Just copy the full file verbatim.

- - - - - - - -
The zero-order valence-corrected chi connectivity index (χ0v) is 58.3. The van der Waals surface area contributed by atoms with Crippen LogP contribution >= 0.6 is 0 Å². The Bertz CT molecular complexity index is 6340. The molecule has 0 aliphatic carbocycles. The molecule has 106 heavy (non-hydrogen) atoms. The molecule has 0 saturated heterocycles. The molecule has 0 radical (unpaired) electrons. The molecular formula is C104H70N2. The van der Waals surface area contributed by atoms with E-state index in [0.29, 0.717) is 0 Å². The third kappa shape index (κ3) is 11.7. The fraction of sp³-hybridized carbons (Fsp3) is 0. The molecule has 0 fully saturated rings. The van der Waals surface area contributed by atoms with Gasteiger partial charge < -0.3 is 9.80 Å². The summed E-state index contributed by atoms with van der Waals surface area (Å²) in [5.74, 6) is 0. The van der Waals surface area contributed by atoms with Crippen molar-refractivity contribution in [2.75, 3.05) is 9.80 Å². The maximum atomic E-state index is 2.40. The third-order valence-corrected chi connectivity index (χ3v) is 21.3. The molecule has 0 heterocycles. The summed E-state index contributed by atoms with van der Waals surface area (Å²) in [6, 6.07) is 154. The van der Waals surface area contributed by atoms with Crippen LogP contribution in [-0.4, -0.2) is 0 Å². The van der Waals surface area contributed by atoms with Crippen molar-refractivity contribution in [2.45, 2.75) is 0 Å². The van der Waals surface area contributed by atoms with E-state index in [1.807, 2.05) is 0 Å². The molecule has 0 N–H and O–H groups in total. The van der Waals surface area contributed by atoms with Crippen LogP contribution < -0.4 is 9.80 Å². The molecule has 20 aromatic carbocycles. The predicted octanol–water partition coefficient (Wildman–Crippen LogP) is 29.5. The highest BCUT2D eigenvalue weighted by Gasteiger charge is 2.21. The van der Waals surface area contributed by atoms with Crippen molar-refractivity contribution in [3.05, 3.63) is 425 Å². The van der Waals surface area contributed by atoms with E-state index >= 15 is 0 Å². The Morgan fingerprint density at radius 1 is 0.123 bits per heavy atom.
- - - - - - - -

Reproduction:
The zero-order valence-corrected chi connectivity index (χ0v) is 58.3. The van der Waals surface area contributed by atoms with Crippen LogP contribution >= 0.6 is 0 Å². The Bertz CT molecular complexity index is 6340. The molecule has 0 aliphatic carbocycles. The molecule has 106 heavy (non-hydrogen) atoms. The molecule has 0 saturated heterocycles. The molecule has 0 radical (unpaired) electrons. The molecular formula is C104H70N2. The van der Waals surface area contributed by atoms with E-state index in [0.29, 0.717) is 0 Å². The third kappa shape index (κ3) is 11.7. The fraction of sp³-hybridized carbons (Fsp3) is 0. The molecule has 0 fully saturated rings. The van der Waals surface area contributed by atoms with Gasteiger partial charge < -0.3 is 9.80 Å². The summed E-state index contributed by atoms with van der Waals surface area (Å²) in [5.74, 6) is 0. The van der Waals surface area contributed by atoms with Crippen molar-refractivity contribution in [2.75, 3.05) is 9.80 Å². The maximum atomic E-state index is 2.40. The third-order valence-corrected chi connectivity index (χ3v) is 21.3. The molecule has 0 heterocycles. The summed E-state index contributed by atoms with van der Waals surface area (Å²) in [6, 6.07) is 154. The van der Waals surface area contributed by atoms with Crippen LogP contribution in [-0.4, -0.2) is 0 Å². The van der Waals surface area contributed by atoms with Crippen molar-refractivity contribution in [2.45, 2.75) is 0 Å². The van der Waals surface area contributed by atoms with E-state index in [1.807, 2.05) is 0 Å². The molecule has 0 N–H and O–H groups in total. The van der Waals surface area contributed by atoms with Crippen LogP contribution < -0.4 is 9.80 Å². The molecule has 20 aromatic carbocycles. The predicted octanol–water partition coefficient (Wildman–Crippen LogP) is 29.5. The highest BCUT2D eigenvalue weighted by Gasteiger charge is 2.21. The van der Waals surface area contributed by atoms with Crippen molar-refractivity contribution in [3.05, 3.63) is 425 Å². The van der Waals surface area contributed by atoms with E-state index >= 15 is 0 Å². The Morgan fingerprint density at radius 1 is 0.123 bits per heavy atom.